The African Export-Import Bank (Afreximbank) has announced plans to establish an export-import bank in the Caribbean, as it looks to boost trade and trade finance between the two regions.
Benedict Oramah, Afreximbank’s president and chairman of the board of directors, said at last week’s inaugural AfriCaribbean Trade and Investment Forum in Barbados that efforts are underway to open a Caribbean office.
He called for governments across the Caribbean Community (Caricom), an alliance of 15 member states, to sign a participation agreement enabling the multilateral financing institution to operate in the region, providing the basis for launching a local subsidiary or affiliate.
Oramah said Afreximbank envisages a potential initial investment of US$700mn if the project can be realised.
“We will want to leave here with actionable proposals on how to open air and sea links between the Caribbean and Africa,” he told event attendees, which included heads of state and government ministers from countries in both regions.
“We would like to leave here with concrete plans to open banking and payment rails, to see joint ventures for industrial projects, to deepen our commercial collaboration in the creative and commercial space, to collectively protect our intellectual properties to share knowledge and invest in climate adaptation projects.”
The forum’s stated aims include boosting trade finance and private investment in Africa and the Caribbean, including by “leveraging the power of the African Continental Free Trade Area (AfCFTA)”, as well as by strengthening agricultural productivity, food security and value chains.
Speaking at the event, Caricom secretary-general Carla Barnett said political cooperation between Africa and the Caribbean “has laid a foundation on which we can and must build a new trade and economic partnership that promotes mutual development and prosperity”.
AfCFTA is expected to help create a market worth US6.7tn by 2035, while merchandise trade within the Caricom single market totalled US2.2bn in 2018, Barnett said. Efforts are also ongoing to reduce non-tariff barriers across the Caribbean, particularly in agriculture, that are projected to drive further growth.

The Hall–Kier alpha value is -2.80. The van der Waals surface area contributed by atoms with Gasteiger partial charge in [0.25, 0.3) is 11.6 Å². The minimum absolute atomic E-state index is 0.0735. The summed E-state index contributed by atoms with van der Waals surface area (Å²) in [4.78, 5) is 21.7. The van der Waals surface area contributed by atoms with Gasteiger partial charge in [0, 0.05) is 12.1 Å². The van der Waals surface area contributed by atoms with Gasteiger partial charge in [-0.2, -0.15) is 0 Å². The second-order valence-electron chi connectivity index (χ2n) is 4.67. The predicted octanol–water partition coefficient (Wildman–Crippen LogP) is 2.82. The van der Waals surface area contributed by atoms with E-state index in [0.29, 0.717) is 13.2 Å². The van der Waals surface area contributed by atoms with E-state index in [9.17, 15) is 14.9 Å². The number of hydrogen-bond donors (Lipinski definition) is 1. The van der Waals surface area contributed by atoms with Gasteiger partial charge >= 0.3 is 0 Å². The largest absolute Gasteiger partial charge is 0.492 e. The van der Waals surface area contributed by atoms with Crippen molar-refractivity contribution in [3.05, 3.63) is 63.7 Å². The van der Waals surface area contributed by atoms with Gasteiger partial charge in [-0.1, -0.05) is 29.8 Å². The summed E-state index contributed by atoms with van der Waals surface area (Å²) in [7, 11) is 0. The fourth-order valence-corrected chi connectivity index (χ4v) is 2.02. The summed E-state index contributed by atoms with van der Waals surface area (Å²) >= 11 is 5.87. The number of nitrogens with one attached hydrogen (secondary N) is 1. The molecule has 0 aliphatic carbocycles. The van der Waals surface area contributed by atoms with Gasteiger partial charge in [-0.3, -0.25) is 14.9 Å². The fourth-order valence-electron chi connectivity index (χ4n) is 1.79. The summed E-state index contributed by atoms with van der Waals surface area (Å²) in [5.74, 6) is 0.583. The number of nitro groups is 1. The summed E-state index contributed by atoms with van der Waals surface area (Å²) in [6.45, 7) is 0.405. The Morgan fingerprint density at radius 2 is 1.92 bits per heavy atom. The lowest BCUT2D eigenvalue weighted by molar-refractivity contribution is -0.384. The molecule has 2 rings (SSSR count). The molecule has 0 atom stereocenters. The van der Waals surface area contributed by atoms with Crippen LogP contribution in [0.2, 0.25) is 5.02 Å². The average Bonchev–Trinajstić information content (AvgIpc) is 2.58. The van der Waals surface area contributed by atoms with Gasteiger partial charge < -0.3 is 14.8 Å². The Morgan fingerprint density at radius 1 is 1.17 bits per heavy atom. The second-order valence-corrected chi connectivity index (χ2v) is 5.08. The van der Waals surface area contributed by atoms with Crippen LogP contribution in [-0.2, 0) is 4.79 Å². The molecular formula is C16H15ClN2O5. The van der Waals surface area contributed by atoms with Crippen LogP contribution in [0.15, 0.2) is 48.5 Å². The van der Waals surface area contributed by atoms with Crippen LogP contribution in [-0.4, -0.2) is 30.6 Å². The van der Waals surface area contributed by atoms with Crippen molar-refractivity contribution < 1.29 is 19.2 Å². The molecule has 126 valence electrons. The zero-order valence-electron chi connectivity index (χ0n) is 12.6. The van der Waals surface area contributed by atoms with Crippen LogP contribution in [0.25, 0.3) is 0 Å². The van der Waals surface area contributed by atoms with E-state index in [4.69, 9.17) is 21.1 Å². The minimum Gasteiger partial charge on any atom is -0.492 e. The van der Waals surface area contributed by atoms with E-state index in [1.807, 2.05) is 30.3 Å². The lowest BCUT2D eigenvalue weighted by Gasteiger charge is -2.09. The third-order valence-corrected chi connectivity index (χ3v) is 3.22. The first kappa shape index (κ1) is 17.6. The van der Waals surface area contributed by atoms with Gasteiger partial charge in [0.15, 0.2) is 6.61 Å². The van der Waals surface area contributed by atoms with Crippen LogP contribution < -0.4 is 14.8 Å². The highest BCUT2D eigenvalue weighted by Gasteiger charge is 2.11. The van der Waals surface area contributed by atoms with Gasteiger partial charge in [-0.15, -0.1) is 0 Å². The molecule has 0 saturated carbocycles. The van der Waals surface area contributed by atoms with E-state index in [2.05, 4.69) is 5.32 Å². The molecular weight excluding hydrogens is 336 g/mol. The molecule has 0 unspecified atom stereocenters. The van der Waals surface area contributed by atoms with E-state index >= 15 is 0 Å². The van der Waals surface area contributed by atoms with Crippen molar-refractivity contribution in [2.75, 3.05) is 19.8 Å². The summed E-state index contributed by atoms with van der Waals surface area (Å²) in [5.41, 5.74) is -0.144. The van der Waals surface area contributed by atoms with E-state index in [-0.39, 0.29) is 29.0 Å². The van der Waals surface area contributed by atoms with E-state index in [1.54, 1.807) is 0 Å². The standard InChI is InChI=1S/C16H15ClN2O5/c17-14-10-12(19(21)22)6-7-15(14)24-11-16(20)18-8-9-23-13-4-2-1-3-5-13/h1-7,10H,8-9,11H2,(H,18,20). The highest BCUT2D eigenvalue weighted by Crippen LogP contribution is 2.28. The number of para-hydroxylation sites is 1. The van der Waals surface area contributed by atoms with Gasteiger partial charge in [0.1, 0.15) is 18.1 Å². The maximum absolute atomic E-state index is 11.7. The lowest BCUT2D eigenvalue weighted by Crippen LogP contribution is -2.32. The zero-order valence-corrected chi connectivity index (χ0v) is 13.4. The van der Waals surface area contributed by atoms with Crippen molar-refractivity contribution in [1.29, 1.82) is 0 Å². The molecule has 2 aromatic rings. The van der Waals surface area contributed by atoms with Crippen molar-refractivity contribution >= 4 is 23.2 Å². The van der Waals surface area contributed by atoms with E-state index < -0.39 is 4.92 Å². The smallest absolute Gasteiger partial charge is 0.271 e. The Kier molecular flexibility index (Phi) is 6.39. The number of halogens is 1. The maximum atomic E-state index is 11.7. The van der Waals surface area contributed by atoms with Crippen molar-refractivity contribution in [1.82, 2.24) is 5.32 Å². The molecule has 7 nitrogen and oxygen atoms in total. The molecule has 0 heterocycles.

Yet of the US$18.6bn in exports from Caricom countries in 2018, just US$815mn was to markets in Africa – less than 5% of the total. Just 2% of goods by value are imported from Africa.
“The task is not an easy one; Caricom and Africa’s trade and investment relationships are slowly emerging from the patterns that were embedded in our colonial arrangements which have carried over into our post-colonial economic realities,” Barnett said.
“We must reset these systems and foster real south-south cooperation.”
Speaking to GTR, Ronke-Amoni Ogunsulire, manager for the Caribbean at International Finance Corporation (IFC), says: “IFC welcomes this initiative and looks forward to working with the Caribbean Exim Bank to increase trade flows in the region, and expand access to finance for key sectors.”
Top Caribbean exports to Africa include ammonia, aluminium oxide, oil drilling materials and various types of food, including sauces, condiments and frozen juice concentrate. Morocco, Ghana and South Africa are the main importers, Caricom says.
It adds that the region’s largest import sectors include liquefied natural gas, vehicles, chemicals and bitumen, with the main sourcing markets being Nigeria, South Africa and Morocco.
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